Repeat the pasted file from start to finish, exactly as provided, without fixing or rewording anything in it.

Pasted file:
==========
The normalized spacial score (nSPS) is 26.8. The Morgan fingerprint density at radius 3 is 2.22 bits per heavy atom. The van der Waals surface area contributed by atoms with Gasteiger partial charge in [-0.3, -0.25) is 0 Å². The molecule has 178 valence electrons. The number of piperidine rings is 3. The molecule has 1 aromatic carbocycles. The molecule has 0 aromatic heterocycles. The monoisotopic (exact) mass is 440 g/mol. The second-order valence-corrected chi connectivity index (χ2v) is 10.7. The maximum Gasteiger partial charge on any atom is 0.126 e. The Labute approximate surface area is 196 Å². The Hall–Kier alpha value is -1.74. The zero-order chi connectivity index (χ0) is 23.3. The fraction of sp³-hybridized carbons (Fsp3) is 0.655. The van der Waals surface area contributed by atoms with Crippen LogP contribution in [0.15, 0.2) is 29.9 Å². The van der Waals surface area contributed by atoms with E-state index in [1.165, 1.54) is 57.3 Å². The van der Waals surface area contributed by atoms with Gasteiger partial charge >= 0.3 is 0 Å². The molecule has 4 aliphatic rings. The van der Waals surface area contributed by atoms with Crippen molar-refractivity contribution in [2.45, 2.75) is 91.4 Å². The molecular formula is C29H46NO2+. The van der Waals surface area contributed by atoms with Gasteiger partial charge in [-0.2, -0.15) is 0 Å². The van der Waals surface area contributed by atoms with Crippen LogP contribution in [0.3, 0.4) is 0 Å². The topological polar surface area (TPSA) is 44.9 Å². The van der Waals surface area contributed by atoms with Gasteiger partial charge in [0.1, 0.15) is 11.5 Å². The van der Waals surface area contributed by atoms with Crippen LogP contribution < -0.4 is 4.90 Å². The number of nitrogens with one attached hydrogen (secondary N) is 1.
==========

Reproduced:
The normalized spacial score (nSPS) is 26.8. The Morgan fingerprint density at radius 3 is 2.22 bits per heavy atom. The van der Waals surface area contributed by atoms with Gasteiger partial charge in [-0.3, -0.25) is 0 Å². The molecule has 178 valence electrons. The number of piperidine rings is 3. The molecule has 1 aromatic carbocycles. The molecule has 0 aromatic heterocycles. The monoisotopic (exact) mass is 440 g/mol. The second-order valence-corrected chi connectivity index (χ2v) is 10.7. The maximum Gasteiger partial charge on any atom is 0.126 e. The Labute approximate surface area is 196 Å². The Hall–Kier alpha value is -1.74. The zero-order chi connectivity index (χ0) is 23.3. The fraction of sp³-hybridized carbons (Fsp3) is 0.655. The van der Waals surface area contributed by atoms with Crippen LogP contribution in [0.15, 0.2) is 29.9 Å². The van der Waals surface area contributed by atoms with E-state index in [1.165, 1.54) is 57.3 Å². The van der Waals surface area contributed by atoms with Gasteiger partial charge >= 0.3 is 0 Å². The molecule has 4 aliphatic rings. The van der Waals surface area contributed by atoms with Crippen molar-refractivity contribution in [2.45, 2.75) is 91.4 Å². The molecular formula is C29H46NO2+. The van der Waals surface area contributed by atoms with Gasteiger partial charge in [-0.2, -0.15) is 0 Å². The van der Waals surface area contributed by atoms with Crippen LogP contribution in [0.3, 0.4) is 0 Å². The topological polar surface area (TPSA) is 44.9 Å². The van der Waals surface area contributed by atoms with Gasteiger partial charge in [0.1, 0.15) is 11.5 Å². The van der Waals surface area contributed by atoms with Crippen LogP contribution < -0.4 is 4.90 Å². The number of nitrogens with one attached hydrogen (secondary N) is 1.